Founded in 2017 by Lucas Dietrich and Darren Wall, publisher and editor respectively, and based in London, Volume is a ‘curated publishing platform enabling the creation of high-quality illustrated books on visual culture’. Their aim is to redefine the role of the publisher, and the relationship between creator and reader, to produce printed books of uncompromising standards for dedicated audiences.
Covering subjects in and across art, design, photography, fashion, architecture and popular culture, Volume presents books as fixed-time funding campaigns and limited editions. Powered by international art publisher Thames & Hudson, Volume looks to the future of publishing but is founded on seven decades of editorial insight, production expertise and unparalleled global distribution.
We had a quick chat with Darren as news broke of the successful funding of their first title from Anthony Burrill, ‘Look & See’.
You appear to be a one-man publishing machine! Entering beast-mode with the recent launch of Volume, in addition to your existing work with ROM Publishing and Kickstarter endeavours. Whats the secret, and whats the plan? (i.e. will ROM continue?)
2017 was a really exciting year – I decided to increase the publishing output of Read-Only Memory (my own imprint specialising in videogame history books) while throughout the year, I was working with Thames & Hudson on the launch of a startup crowdfunding platform for visual culture books called Volume.
Read-Only Memory will indeed continue to operate. We’re working on several titles at the moment: Sega Dreamcast: Collected Works – which raised over £127,000 on Kickstarter last October – will be a sequel publication to our hit 2012 Mega Drive retrospective, created with Sega of Japan; while 500 Years Later is soon to be readied for production – an oral history of Final Fantasy VII, produced in collaboration with US game site Polygon and designed by Rachel Dalton (ex-Spin/Unit Editions). We are developing several other books which are yet to be announced, so it should be a busy year for ROM – hopefully welcome news for any videogame history aficionados reading!
The secret behind being so productive has been the support of a brilliant network of collaborators – I stopped doing (or trying to do!) everything myself and decided to take more of a directorial role in my projects. All in all, I’m working on around 20+ book projects, and handling the day to day operations of both ROM and Volume, so having a reliable and talented team around me has been transformative.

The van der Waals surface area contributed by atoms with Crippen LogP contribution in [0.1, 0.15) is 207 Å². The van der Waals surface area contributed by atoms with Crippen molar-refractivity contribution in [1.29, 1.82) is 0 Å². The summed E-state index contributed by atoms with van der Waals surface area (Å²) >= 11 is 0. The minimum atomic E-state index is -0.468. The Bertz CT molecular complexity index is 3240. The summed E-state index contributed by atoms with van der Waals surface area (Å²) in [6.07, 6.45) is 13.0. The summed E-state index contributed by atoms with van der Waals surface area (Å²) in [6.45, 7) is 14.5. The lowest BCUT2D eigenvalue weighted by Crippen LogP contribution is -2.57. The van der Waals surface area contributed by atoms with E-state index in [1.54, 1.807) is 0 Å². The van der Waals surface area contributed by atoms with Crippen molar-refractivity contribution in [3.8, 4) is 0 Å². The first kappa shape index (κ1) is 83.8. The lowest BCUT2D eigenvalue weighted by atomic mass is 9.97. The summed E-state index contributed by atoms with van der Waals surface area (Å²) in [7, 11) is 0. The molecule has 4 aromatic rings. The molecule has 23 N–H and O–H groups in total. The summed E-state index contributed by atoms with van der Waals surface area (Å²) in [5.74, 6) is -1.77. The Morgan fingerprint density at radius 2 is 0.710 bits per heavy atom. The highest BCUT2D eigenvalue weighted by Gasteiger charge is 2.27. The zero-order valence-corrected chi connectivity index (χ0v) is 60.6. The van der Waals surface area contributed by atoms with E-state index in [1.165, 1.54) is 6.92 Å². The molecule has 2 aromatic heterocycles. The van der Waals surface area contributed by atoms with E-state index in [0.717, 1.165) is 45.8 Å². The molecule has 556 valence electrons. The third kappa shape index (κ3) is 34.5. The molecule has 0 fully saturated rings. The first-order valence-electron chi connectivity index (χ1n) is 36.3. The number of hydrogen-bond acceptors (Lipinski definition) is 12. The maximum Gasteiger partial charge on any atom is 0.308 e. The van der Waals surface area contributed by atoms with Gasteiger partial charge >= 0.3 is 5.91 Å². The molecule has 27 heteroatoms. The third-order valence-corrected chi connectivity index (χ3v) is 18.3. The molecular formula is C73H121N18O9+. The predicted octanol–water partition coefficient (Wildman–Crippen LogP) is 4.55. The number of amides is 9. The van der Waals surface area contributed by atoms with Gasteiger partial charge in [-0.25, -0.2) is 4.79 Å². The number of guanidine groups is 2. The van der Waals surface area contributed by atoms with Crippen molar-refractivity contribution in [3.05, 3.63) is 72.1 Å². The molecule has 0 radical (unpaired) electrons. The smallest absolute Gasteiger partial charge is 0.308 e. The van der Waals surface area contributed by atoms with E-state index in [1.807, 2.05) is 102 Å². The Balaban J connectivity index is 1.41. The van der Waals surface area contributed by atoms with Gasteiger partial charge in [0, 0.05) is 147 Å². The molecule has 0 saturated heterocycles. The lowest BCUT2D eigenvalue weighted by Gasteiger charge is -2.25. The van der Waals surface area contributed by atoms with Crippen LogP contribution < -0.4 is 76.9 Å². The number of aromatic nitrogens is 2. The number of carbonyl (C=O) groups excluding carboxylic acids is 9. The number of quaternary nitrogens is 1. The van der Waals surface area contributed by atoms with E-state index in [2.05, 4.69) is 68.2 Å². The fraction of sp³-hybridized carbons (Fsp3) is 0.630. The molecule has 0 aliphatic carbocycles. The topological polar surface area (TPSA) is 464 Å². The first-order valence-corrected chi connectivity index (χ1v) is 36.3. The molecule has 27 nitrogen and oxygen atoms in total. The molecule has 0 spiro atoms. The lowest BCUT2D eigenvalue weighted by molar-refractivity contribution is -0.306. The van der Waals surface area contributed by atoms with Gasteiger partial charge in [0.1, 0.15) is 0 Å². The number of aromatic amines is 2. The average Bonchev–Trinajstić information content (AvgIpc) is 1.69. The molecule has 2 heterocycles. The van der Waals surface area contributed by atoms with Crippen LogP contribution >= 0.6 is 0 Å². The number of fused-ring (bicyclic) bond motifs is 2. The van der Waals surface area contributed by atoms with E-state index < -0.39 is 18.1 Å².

This time around you’ve teamed up with Thames & Hudson – can you explain a bit about that connection, why them, why you felt it necessary to partner up and what they bring to the table?
Volume came about after a spell working for Thames & Hudson as a publishing innovation consultant. The international publishing director — Lucas Dietrich — had noticed the books I’d crowdfunded and consulted for, such as Sega Mega Drive/Genesis: Collected Works, Mr Bingo’s Hate Mail and British Rail Corporate Identity Manual. Lucas asked me what a crowdfunded art book publisher might look like and I set about creating a short proposal – Thames & Hudson decided to green light the idea and we set about creating the business, with Heydays in Olso looking after the site build. Although Volume is a Thames & Hudson venture, it is operated day-to-day by just myself and Lucas – we operate like an startup, making our business decisions independently.
How do you see the state of publishing in 2017/18, specifically within/for the creative industries? Rude health? Full of opportunity?
It’s notable just how much is changing in this area at the moment. Illustrated book sales in particular are in rude health, and crowdfunding has enabled individuals to publish outside of the constraints and idiosyncrasies of the traditional book trade. In building Volume, we wanted to embrace the idea that a book creator might not have to pander to the tastes or trends of the high street bookshops, and this frees things up enormously. I think this model will lead to more exciting books – indeed, we’re launching a title on Volume soon that is over half a metre in height, something that would prove self-defeating if we wished to sell it via bookshops as it would create so many problems in the store. I’m hopeful we’ll indulge these freedoms throughout the year, and we’ll be able to create some really beautiful items.
Can you tell us a bit about what plans you have for Volume and the forthcoming titles – you seem to have hit the ground sprinting with several books lined up – are these finished and ready to print, or more of a wishlist at this point?
We’re hoping to launch around 8–10 books on Volume this year, so it should be really interesting to see how the platform grows and evolves. I expect we’ll be adapting and tweaking how we operate and fund our books as the months go by, looking to carve out a successful formula that best serves our books and backers. Launching soon will be a retrospective monograph on Takenobu Igarashi, a great Japanese designer, known for his axonometric letterforms. Following that will be a title from technologist and Silicon Valley luminary John Maeda, and something close to my heart, a large format visual history on a beloved video game franchise.